The Gallery of African Art (GAFRA) is pleased to present an exhibition of contemporary paintings from Nigerian artists Tola Wewe and Abiodun Olaku, and sculptures from the Zimbabwean artist Phillip Kotokwa. This group exhibition celebrates the artistic achievements of three distinct artists from West and Southern Africa.
Abiodun Olaku works are inspired by his passion for paintings and the city of Lagos. His works capture its landscape and people in a constant state of flux. This activity is encapsulated back to the viewer in compositions of magnificent stillness. His paintings are instantly recognisable for the realistic and dramatic chiaroscuro; contrasting an intensely dark and somber background with a brilliant application of light - literally and metaphorically capturing the "resilient vibrancy of socio-economic life in the city". The entire effect results in taking the viewer beyond the picture and effectively rendering them a participant in the narrative.
Olaku states " While I am not a compulsive slave to the 'isms and schisms' of art, it is of deep passionate concern to me that my art communicates, and stirs the spirit of the viewer, irrespective of time and space, I operate with a strong reliance on the principles, theories, formulae, and spirit that have guaranteed the enduring strength and essence of true, evocative art. I try very hard to tell my 'stories' with some reasonably unambiguous conviction. Honesty of purpose always serves me a respectable portion of satisfaction, because I believe that every artist will ultimately submit to the supreme critique of time. Time always tells. Therefore, I tend to be insulated against the various contending forces that trail the contemporary art scene, since I believe they are mostly weak, short-rooted trends".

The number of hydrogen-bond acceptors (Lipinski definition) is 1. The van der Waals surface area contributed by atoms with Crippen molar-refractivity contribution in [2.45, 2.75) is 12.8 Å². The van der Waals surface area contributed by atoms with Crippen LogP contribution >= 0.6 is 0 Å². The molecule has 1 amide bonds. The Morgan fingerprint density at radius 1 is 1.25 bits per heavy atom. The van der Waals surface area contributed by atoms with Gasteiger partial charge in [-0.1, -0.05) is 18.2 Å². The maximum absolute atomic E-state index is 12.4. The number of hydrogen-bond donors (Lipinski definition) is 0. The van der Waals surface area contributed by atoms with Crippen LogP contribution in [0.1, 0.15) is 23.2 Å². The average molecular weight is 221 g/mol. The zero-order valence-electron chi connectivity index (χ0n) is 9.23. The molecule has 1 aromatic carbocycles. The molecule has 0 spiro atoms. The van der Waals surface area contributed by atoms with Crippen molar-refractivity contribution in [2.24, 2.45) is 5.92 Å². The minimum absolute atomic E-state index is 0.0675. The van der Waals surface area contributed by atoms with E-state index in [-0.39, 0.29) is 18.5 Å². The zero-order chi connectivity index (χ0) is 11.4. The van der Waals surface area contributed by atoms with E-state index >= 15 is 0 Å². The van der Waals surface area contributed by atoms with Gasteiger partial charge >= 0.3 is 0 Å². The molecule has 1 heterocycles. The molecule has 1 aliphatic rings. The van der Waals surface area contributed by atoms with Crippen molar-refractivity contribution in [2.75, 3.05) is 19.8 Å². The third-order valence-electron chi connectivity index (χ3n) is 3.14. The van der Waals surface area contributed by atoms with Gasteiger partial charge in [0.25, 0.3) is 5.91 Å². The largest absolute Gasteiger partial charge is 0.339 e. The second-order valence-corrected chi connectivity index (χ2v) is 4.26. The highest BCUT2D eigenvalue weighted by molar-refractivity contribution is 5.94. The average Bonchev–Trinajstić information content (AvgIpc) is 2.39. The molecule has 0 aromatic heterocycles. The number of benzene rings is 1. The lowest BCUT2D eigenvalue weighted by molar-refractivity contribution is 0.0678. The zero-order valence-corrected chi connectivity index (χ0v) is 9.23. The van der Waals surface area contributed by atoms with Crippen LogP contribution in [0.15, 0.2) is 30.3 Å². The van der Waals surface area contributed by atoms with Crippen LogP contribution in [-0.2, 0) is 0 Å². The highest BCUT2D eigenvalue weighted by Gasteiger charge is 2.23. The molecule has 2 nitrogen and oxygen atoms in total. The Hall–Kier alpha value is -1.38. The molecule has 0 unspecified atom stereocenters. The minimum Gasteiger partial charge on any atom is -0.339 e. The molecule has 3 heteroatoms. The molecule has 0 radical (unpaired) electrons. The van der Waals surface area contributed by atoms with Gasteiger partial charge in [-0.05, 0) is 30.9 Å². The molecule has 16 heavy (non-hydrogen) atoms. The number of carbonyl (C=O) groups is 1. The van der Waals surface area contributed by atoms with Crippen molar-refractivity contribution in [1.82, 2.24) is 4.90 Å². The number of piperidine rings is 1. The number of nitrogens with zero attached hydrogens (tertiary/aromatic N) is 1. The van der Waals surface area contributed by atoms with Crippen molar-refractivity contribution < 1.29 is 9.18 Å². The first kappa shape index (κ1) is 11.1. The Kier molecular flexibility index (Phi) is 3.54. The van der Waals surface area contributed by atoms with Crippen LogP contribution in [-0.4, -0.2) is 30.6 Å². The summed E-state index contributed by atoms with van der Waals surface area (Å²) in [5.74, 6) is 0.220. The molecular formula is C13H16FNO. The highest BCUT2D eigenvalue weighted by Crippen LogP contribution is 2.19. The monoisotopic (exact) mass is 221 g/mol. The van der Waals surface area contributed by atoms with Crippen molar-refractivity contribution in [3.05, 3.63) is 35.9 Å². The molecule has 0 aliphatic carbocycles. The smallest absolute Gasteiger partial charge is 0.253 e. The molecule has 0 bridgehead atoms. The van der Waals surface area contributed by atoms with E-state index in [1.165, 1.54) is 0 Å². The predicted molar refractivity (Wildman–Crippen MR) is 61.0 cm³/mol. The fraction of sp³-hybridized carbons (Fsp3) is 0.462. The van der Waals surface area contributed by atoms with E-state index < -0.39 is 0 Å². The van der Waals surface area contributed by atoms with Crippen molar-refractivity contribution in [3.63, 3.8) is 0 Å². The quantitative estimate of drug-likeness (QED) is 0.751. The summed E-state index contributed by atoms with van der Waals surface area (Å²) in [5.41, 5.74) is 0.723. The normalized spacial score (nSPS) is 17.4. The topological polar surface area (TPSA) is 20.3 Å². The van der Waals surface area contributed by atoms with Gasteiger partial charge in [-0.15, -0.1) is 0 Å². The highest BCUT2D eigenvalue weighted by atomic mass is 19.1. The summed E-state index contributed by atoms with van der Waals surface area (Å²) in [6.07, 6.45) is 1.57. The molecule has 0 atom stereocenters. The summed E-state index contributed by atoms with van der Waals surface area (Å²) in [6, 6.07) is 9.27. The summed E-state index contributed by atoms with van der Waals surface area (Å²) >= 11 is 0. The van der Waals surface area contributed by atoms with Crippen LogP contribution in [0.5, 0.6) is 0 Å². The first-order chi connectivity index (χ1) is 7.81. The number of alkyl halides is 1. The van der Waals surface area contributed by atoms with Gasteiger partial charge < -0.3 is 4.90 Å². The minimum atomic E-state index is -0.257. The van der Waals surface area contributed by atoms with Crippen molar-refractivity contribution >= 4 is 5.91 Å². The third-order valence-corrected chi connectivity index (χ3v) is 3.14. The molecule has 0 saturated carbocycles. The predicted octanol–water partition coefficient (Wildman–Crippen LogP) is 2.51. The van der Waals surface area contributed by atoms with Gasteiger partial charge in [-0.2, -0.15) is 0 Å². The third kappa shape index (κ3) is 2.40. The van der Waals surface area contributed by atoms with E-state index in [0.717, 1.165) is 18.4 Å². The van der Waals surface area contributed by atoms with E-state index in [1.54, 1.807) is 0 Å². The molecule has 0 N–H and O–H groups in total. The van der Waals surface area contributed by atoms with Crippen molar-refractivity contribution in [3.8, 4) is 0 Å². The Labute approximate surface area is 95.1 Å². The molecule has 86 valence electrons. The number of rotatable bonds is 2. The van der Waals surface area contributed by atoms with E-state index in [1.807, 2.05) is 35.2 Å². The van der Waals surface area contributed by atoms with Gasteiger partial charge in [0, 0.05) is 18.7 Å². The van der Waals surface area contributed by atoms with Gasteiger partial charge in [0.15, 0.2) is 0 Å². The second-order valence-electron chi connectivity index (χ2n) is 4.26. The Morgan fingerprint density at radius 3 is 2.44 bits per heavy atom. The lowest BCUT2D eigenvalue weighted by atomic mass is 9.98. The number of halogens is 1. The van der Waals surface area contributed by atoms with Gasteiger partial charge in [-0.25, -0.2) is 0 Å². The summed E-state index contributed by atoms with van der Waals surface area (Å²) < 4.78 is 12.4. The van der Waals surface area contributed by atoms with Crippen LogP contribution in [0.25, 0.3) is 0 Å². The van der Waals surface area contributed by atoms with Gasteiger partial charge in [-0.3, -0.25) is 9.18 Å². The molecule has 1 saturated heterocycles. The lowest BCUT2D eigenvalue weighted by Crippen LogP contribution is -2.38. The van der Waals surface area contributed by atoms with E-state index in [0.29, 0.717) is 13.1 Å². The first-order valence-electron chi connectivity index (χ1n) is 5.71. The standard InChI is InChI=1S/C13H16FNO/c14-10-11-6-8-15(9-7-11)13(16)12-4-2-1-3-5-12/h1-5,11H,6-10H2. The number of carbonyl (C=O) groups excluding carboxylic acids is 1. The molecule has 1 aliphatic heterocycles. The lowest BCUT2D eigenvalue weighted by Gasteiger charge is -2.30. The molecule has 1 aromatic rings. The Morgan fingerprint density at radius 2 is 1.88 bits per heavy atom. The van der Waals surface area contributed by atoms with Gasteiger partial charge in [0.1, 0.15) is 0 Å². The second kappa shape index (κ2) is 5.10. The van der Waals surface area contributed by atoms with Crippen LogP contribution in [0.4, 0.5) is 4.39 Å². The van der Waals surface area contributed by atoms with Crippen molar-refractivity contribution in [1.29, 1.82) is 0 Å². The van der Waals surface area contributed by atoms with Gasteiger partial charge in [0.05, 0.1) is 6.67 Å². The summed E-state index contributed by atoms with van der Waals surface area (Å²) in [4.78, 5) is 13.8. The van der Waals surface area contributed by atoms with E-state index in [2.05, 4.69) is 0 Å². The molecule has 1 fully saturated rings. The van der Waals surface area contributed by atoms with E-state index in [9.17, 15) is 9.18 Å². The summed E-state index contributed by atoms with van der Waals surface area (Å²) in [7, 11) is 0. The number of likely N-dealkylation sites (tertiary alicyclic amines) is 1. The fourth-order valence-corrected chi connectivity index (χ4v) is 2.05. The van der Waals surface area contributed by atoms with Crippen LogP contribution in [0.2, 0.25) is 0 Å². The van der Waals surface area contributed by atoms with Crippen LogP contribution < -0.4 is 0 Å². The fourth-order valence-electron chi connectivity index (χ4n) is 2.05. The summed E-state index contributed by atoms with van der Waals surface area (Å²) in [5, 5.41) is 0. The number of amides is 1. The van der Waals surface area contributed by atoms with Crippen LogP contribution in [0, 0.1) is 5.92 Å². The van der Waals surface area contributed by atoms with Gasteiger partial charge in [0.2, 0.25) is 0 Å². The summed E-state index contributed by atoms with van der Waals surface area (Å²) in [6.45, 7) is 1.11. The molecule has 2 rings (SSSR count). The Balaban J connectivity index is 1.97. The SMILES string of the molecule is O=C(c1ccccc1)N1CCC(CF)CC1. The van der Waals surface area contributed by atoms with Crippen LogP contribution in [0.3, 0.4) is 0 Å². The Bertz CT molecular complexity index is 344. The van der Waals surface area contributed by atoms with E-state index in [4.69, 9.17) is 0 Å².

Tola Wewe is a founding member of the Ona movement that emerged in February, 1989. The Onaism school of thought has its interest in the revival of the indigenous Yoruba aesthetic, with artists committed to pursuing artistic excellence through the adaptation and interpretation of traditional materials and methods, forms and styles of contemporary Yoruba aesthetic - fusing symbols and philosophies and experimentation with local materials, patterns and images.
Tola describes himself more as a witness than an author, "communicating with the spirits of the ancestors, and drawing out the invisible spirits - the anjonnu, emere and the ebora - who make the art works...I am the vehicle, and they are the drivers. We go on these strange journeys to the most remote ends of imaginative experience."
Shona works have come to be synonymous with the largest tribe in Zimbabwe engaged in stone sculpting in the country. Each piece is unique both in the natural patterns found in the rock and the expression made by the sculptor's hands. And, none are more unique that those made by Phillip Kotokwa. Working on the most demanding stones including leopard rock, granite, serpentine, and spring stone, Kotokwa explores with zeal his ancient cultural and spiritual heritage, beyond the cosmopolitan realities of his city life.
Phillip feels that a powerful imagination is relevant to the success of a sculptor working in stone: the ways in which the imagination can embellish the facts in such a way that the story becomes more interesting and absorbing to the viewer.